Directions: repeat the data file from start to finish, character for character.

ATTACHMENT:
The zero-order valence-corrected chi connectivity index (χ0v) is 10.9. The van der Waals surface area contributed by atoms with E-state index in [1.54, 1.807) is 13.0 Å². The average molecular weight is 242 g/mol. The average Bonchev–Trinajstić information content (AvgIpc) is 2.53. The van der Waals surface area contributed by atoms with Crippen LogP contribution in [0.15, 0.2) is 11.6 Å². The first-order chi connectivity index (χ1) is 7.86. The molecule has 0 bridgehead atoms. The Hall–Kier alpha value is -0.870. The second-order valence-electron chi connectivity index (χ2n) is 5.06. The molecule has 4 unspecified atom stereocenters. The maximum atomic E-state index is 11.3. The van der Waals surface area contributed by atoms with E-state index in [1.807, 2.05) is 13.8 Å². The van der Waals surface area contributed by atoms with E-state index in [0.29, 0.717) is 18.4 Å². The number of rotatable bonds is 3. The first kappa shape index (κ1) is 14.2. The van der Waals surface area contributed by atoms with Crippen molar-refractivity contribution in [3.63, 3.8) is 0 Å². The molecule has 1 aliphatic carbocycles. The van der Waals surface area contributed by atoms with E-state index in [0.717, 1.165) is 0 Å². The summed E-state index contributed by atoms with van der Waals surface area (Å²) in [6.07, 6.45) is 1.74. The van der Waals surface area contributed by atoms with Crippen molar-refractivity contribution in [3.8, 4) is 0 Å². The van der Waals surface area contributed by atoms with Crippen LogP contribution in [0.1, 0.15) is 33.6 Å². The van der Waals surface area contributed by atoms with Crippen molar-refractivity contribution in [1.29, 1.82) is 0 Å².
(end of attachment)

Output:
The zero-order valence-corrected chi connectivity index (χ0v) is 10.9. The van der Waals surface area contributed by atoms with E-state index in [1.54, 1.807) is 13.0 Å². The average molecular weight is 242 g/mol. The average Bonchev–Trinajstić information content (AvgIpc) is 2.53. The van der Waals surface area contributed by atoms with Crippen LogP contribution in [0.15, 0.2) is 11.6 Å². The first-order chi connectivity index (χ1) is 7.86. The molecule has 0 bridgehead atoms. The Hall–Kier alpha value is -0.870. The second-order valence-electron chi connectivity index (χ2n) is 5.06. The molecule has 4 unspecified atom stereocenters. The maximum atomic E-state index is 11.3. The van der Waals surface area contributed by atoms with E-state index in [1.807, 2.05) is 13.8 Å². The van der Waals surface area contributed by atoms with E-state index in [0.29, 0.717) is 18.4 Å². The number of rotatable bonds is 3. The first kappa shape index (κ1) is 14.2. The van der Waals surface area contributed by atoms with Crippen molar-refractivity contribution in [3.63, 3.8) is 0 Å². The molecule has 1 aliphatic carbocycles. The van der Waals surface area contributed by atoms with E-state index in [0.717, 1.165) is 0 Å². The summed E-state index contributed by atoms with van der Waals surface area (Å²) in [6.07, 6.45) is 1.74. The van der Waals surface area contributed by atoms with Crippen molar-refractivity contribution in [3.8, 4) is 0 Å². The van der Waals surface area contributed by atoms with Crippen LogP contribution in [0.1, 0.15) is 33.6 Å². The van der Waals surface area contributed by atoms with Crippen molar-refractivity contribution in [1.29, 1.82) is 0 Å².